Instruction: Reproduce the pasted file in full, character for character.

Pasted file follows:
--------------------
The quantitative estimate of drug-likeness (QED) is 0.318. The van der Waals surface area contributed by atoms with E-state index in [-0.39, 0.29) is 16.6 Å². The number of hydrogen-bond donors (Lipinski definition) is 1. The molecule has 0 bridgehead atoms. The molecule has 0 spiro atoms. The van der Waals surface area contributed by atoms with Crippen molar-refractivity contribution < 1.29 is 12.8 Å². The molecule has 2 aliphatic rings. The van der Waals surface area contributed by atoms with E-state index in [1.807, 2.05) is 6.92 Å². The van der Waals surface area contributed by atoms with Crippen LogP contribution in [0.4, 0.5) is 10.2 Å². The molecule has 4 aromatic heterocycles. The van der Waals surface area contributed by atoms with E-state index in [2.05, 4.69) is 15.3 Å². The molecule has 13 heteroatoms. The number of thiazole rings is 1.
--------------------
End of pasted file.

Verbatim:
The quantitative estimate of drug-likeness (QED) is 0.318. The van der Waals surface area contributed by atoms with E-state index in [-0.39, 0.29) is 16.6 Å². The number of hydrogen-bond donors (Lipinski definition) is 1. The molecule has 0 bridgehead atoms. The molecule has 0 spiro atoms. The van der Waals surface area contributed by atoms with Crippen molar-refractivity contribution < 1.29 is 12.8 Å². The molecule has 2 aliphatic rings. The van der Waals surface area contributed by atoms with E-state index in [1.807, 2.05) is 6.92 Å². The van der Waals surface area contributed by atoms with Crippen LogP contribution in [0.4, 0.5) is 10.2 Å². The molecule has 4 aromatic heterocycles. The van der Waals surface area contributed by atoms with E-state index in [2.05, 4.69) is 15.3 Å². The molecule has 13 heteroatoms. The number of thiazole rings is 1.